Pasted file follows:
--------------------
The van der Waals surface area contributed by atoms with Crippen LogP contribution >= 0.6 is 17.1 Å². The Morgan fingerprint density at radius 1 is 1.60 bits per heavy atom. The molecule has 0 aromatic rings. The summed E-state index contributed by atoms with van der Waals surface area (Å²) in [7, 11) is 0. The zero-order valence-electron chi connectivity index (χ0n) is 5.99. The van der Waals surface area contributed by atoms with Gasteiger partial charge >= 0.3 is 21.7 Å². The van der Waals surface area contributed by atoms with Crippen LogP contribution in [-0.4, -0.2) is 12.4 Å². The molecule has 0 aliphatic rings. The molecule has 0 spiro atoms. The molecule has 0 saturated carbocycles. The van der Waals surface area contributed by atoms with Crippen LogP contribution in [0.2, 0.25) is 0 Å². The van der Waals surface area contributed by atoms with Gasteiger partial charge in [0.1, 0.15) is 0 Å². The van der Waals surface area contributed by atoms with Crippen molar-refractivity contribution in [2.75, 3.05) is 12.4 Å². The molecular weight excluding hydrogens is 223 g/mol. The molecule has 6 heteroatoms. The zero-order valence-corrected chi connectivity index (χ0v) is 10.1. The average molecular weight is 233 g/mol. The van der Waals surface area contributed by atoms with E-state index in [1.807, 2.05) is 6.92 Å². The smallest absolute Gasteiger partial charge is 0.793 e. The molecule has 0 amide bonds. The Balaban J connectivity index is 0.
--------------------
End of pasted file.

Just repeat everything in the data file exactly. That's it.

The van der Waals surface area contributed by atoms with Crippen LogP contribution >= 0.6 is 17.1 Å². The Morgan fingerprint density at radius 1 is 1.60 bits per heavy atom. The molecule has 0 aromatic rings. The summed E-state index contributed by atoms with van der Waals surface area (Å²) in [7, 11) is 0. The zero-order valence-electron chi connectivity index (χ0n) is 5.99. The van der Waals surface area contributed by atoms with Gasteiger partial charge >= 0.3 is 21.7 Å². The van der Waals surface area contributed by atoms with Crippen LogP contribution in [-0.4, -0.2) is 12.4 Å². The molecule has 0 aliphatic rings. The molecule has 0 spiro atoms. The molecule has 0 saturated carbocycles. The van der Waals surface area contributed by atoms with Crippen LogP contribution in [0.2, 0.25) is 0 Å². The van der Waals surface area contributed by atoms with Gasteiger partial charge in [0.1, 0.15) is 0 Å². The van der Waals surface area contributed by atoms with Crippen molar-refractivity contribution in [2.75, 3.05) is 12.4 Å². The molecular weight excluding hydrogens is 223 g/mol. The molecule has 6 heteroatoms. The zero-order valence-corrected chi connectivity index (χ0v) is 10.1. The average molecular weight is 233 g/mol. The van der Waals surface area contributed by atoms with E-state index in [1.807, 2.05) is 6.92 Å². The smallest absolute Gasteiger partial charge is 0.793 e. The molecule has 0 amide bonds. The Balaban J connectivity index is 0.